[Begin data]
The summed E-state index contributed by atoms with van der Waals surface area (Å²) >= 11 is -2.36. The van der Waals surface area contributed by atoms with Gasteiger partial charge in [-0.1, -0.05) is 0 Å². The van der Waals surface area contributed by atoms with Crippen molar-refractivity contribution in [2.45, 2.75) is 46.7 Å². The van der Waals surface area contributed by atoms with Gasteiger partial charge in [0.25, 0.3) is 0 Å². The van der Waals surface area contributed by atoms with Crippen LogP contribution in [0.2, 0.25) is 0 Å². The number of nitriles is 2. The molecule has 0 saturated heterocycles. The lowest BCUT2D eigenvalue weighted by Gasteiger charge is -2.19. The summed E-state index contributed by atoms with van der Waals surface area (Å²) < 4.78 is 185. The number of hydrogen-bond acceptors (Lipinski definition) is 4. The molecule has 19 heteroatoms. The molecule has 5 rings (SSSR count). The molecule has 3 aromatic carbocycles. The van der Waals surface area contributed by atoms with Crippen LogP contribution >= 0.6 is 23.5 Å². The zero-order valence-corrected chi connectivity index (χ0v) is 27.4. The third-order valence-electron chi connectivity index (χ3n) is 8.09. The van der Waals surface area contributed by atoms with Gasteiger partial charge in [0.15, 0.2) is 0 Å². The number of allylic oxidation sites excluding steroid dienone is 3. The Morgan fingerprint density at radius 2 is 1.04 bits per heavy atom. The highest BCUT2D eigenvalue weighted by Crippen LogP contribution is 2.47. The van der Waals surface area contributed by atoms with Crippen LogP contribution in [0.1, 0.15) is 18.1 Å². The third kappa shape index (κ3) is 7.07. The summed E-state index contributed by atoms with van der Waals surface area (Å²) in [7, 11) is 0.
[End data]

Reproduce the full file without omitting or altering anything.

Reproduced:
The summed E-state index contributed by atoms with van der Waals surface area (Å²) >= 11 is -2.36. The van der Waals surface area contributed by atoms with Gasteiger partial charge in [-0.1, -0.05) is 0 Å². The van der Waals surface area contributed by atoms with Crippen molar-refractivity contribution in [2.45, 2.75) is 46.7 Å². The van der Waals surface area contributed by atoms with Gasteiger partial charge in [0.25, 0.3) is 0 Å². The van der Waals surface area contributed by atoms with Crippen LogP contribution in [0.2, 0.25) is 0 Å². The number of nitriles is 2. The molecule has 0 saturated heterocycles. The lowest BCUT2D eigenvalue weighted by Gasteiger charge is -2.19. The summed E-state index contributed by atoms with van der Waals surface area (Å²) < 4.78 is 185. The number of hydrogen-bond acceptors (Lipinski definition) is 4. The molecule has 19 heteroatoms. The molecule has 5 rings (SSSR count). The molecule has 3 aromatic carbocycles. The van der Waals surface area contributed by atoms with Crippen LogP contribution >= 0.6 is 23.5 Å². The zero-order valence-corrected chi connectivity index (χ0v) is 27.4. The third-order valence-electron chi connectivity index (χ3n) is 8.09. The van der Waals surface area contributed by atoms with Gasteiger partial charge in [0.15, 0.2) is 0 Å². The number of allylic oxidation sites excluding steroid dienone is 3. The Morgan fingerprint density at radius 2 is 1.04 bits per heavy atom. The highest BCUT2D eigenvalue weighted by Crippen LogP contribution is 2.47. The van der Waals surface area contributed by atoms with Crippen LogP contribution in [0.1, 0.15) is 18.1 Å². The third kappa shape index (κ3) is 7.07. The summed E-state index contributed by atoms with van der Waals surface area (Å²) in [7, 11) is 0.